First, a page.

Vasculitis: Clinical

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Vasculitis: Clinical

USMLE® Step 2 questions

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USMLE® Step 2 style questions USMLE

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A 70-year-old woman comes to the emergency department because of painless vision loss in the right eye. She reports a 2-month history of difficulty dressing due to shoulder stiffness. She has also experienced right-sided headaches and jaw tightness when eating. Past medical history is significant for carotid atherosclerosis, diabetes mellitus, and hypertension. Vitals are within normal limits. Physical examination shows tenderness to palpation on the right side of the head. Visual acuity in her right eye is 20/200, and a right afferent pupillary defect is noted. Laboratory studies show an erythrocyte sedimentation rate of 65 mm/h. Which of the following is the most appropriate treatment for this patient’s current condition? 


Vasculitides are a group of disorders that cause vasculitis, which is inflammation in the walls of the blood vessels.

Since blood vessels pass through organs - vasculitis damages those organs, and mimics a variety of diseases.

There are usually systemic symptoms like fever, fatigue, joint pain, and weight loss; as well as organ-specific symptoms that may literally involve any organ.

Whenever vasculitis is suspected, there’s inflammation, which is often reflected by an increased ESR, CRP, and increased white blood cell count, and sometimes requires a biopsy of whichever organ or tissue is involved.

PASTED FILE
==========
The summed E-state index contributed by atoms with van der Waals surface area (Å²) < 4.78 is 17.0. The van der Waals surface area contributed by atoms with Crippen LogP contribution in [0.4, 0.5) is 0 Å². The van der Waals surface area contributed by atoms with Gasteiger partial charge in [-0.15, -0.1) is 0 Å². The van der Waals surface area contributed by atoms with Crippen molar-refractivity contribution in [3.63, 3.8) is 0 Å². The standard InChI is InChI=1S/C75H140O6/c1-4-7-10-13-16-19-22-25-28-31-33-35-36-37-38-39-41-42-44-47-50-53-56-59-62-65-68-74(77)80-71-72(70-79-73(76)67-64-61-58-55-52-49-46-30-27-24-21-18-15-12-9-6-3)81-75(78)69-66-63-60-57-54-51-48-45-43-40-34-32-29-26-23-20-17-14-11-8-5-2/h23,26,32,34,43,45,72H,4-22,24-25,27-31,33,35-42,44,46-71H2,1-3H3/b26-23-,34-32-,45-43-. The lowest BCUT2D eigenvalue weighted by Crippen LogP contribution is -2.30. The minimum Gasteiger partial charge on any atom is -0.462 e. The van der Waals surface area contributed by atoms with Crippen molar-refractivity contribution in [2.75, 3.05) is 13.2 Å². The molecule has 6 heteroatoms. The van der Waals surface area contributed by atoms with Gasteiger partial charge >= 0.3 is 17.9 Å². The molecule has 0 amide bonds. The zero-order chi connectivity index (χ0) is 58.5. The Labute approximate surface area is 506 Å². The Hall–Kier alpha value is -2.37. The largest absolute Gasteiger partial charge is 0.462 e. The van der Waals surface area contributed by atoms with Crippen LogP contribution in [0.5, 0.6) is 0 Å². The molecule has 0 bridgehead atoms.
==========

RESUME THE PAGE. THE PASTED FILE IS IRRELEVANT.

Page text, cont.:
The vasculitides are divided into groups based on the size of the arteries that are mainly involved.

There’s large vessel, medium vessel, and small vessel vasculitis which affects small arteries and capillaries.

Starting with large vessel vasculitis, the first condition is Giant cell arteritis, also called temporal arteritis.

This is the most common vasculitis in individuals over the age of 50.

The most frequently affected arteries are the external carotid, ophthalmic, and temporal arteries.

Symptoms include a headache and vision loss, and a worrisome complication is that there’s a high risk for a stroke.

Often, the temporal artery can become tender and rigid.

In addition, individuals can get jaw claudication, which is when there’s temporal artery insufficiency causing ischemia of the masticatory muscles, leading to pain while chewing.

Diagnosis of giant cell arteritis is done with temporal artery biopsy, looking for giant cells in the tissue.

The next large vessel vasculitis is Takayasu arteritis.



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